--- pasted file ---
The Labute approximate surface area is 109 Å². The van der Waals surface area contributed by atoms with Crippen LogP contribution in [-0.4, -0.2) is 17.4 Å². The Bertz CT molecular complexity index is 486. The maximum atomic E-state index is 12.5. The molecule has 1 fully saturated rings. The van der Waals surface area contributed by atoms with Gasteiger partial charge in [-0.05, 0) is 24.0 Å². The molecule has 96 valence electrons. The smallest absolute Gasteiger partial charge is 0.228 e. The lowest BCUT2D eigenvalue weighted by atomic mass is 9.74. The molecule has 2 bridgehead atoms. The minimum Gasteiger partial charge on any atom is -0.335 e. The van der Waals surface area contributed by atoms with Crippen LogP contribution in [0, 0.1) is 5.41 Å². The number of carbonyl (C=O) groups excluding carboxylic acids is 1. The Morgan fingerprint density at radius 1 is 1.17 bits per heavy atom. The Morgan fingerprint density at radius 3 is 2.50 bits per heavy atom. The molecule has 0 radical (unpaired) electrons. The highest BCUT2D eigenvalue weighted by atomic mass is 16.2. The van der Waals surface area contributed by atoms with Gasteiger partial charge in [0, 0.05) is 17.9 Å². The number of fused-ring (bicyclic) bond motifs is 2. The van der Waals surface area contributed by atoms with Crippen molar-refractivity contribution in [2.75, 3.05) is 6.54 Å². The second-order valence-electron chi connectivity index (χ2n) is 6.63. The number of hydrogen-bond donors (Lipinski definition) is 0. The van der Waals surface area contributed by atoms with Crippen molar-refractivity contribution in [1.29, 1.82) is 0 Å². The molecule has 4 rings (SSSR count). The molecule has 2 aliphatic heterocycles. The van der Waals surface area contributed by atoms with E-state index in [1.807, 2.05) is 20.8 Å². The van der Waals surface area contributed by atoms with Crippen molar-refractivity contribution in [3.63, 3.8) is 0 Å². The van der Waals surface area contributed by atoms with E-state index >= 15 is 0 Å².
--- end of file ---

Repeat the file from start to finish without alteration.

The Labute approximate surface area is 109 Å². The van der Waals surface area contributed by atoms with Crippen LogP contribution in [-0.4, -0.2) is 17.4 Å². The Bertz CT molecular complexity index is 486. The maximum atomic E-state index is 12.5. The molecule has 1 fully saturated rings. The van der Waals surface area contributed by atoms with Gasteiger partial charge in [-0.05, 0) is 24.0 Å². The molecule has 96 valence electrons. The smallest absolute Gasteiger partial charge is 0.228 e. The lowest BCUT2D eigenvalue weighted by atomic mass is 9.74. The molecule has 2 bridgehead atoms. The minimum Gasteiger partial charge on any atom is -0.335 e. The van der Waals surface area contributed by atoms with Crippen LogP contribution in [0, 0.1) is 5.41 Å². The number of carbonyl (C=O) groups excluding carboxylic acids is 1. The Morgan fingerprint density at radius 1 is 1.17 bits per heavy atom. The Morgan fingerprint density at radius 3 is 2.50 bits per heavy atom. The molecule has 0 radical (unpaired) electrons. The highest BCUT2D eigenvalue weighted by atomic mass is 16.2. The van der Waals surface area contributed by atoms with Gasteiger partial charge in [0, 0.05) is 17.9 Å². The number of fused-ring (bicyclic) bond motifs is 2. The van der Waals surface area contributed by atoms with Crippen molar-refractivity contribution in [2.75, 3.05) is 6.54 Å². The second-order valence-electron chi connectivity index (χ2n) is 6.63. The number of hydrogen-bond donors (Lipinski definition) is 0. The van der Waals surface area contributed by atoms with Crippen molar-refractivity contribution in [1.29, 1.82) is 0 Å². The molecule has 4 rings (SSSR count). The molecule has 2 aliphatic heterocycles. The van der Waals surface area contributed by atoms with E-state index in [1.807, 2.05) is 20.8 Å². The van der Waals surface area contributed by atoms with Crippen molar-refractivity contribution in [3.63, 3.8) is 0 Å². The van der Waals surface area contributed by atoms with E-state index >= 15 is 0 Å².